Terol leads a group of Kalexes, Julian Simon's good form on the Italtrans bike continuing, ending ahead of 2012 Moto2 runner up Pol Espargaro. Espargaro, hotly tipped for the 2013 title, took his time getting up to speed, ending the first two sessions in 5th and 10th respectively, before pulling out a blistering lap at the end of the day to top the final session, and take 3rd overall. Scott Redding had a solid first day of testing at Valencia, the Marc VDS rider benefiting from the combined rider/weight limit, as it brings the lighter riders much closer to the combined weight of Redding and his Kalex Moto2 machine. Times among the Moto2 class are tight: under two tenths separate the top three, while the top ten are all within a second of Terol's best lap.
Maverick Viñales topped the timesheets on the first day of testing for the Moto3 class at Valencia, leading a KTM charge which saw Austrian-powered bikes take eight of the top ten slots, with only Romano Fenati on the FTR Honda in 6th, and Efren Vazquez in 8th on the Suter-built Mahindra.
The first day of testing has already seen the title favorites put a gap between themselves and the chasing group. Viñales was fastest, with Luis Salom just fifteen hundredths behind him, and both men well under the Moto3 pole record for the Valencia circuit, which stands at 1:41.263. Alex Rins is the 3rd fastest man, the Spanish youngster just under six tenths behind his compatriots, and the last man within a second of Viñales. Malaysian rider Zulfahmi Khairuddin leads the chasing group, just over a second behind the JHK T-Shirt LaGlisse rider, and three tenths ahead of Aspar's Jonas Folger.
After the MotoGP class kicked off the 2013 preseason at Sepang, testing season is now well and truly opened. From Tuesday, the Moto2 and Moto3 teams assemble at Valencia for their first group test of the year, a test which should provide a few clues to the way the 2013 might develop, while raising more questions to be answered at the following test next week at Jerez.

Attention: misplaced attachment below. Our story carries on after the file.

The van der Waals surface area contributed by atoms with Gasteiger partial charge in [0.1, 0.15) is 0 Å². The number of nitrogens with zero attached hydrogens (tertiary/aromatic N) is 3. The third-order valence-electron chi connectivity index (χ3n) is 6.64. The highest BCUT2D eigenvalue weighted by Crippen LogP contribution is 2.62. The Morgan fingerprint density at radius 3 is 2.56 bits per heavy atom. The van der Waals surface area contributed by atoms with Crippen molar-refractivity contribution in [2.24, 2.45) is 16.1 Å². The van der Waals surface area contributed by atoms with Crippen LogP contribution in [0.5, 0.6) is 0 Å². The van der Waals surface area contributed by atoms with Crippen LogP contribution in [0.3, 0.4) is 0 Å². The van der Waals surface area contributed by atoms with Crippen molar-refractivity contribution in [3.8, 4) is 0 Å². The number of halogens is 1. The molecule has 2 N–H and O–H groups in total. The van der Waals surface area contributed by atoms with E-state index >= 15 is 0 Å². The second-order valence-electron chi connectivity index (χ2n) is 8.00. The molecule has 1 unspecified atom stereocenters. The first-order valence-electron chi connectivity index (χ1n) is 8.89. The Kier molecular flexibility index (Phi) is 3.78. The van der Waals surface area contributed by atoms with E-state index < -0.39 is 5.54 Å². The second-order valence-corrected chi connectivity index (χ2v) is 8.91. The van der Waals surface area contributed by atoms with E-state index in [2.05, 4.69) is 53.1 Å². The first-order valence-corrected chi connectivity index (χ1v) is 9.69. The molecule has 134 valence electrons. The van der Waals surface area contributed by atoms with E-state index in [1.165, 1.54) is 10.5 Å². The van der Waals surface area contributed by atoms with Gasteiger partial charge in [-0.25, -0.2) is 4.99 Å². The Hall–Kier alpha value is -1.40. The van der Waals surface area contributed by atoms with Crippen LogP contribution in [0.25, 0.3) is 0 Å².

It is not the first time on the track for everyone, however. A gaggle of KTM-mounted Moto3 teams have already posted laps at Almeria, joined there by the reigning Moto3 champion Sandro Cortese on his Kalex Moto2 machine, while another group of Moto3 boys had a shakedown test at Cartagena. As neither Almeria nor Cartagena, both located in Southern Spain, appear on the Grand Prix calendar, the lessons learned will be useful, but limited, the bikes still needing work once the teams arrive at Valencia for the three-day test, from 12th to 14th of February.
Marc Marquez was heaped with praise in the media after his first laps on the Repsol Honda at Valencia on Wednesday. So much praise that some MotoGP fans grew sceptical, questioning whether ending the test over a second behind his new teammate and fastest man Dani Pedrosa was the great result that was being touted by the press. After all, Marquez had finished just 7th, behind all of the prototype riders from last year, and that was without the presence of Jorge Lorenzo and Valentino Rossi on the factory Yamahas.
So who is right? Are the media right to be excited about the times Marquez posted on Wednesday, or are they still blinded by his performance on Sunday, winning the Moto2 race from the back of the grid? Are the fans correct to point to his position, behind the satellite bikes despite being on a factory Honda? One answer may lie in the times.
A press release from Bridgestone discussing the Valencia MotoGP test: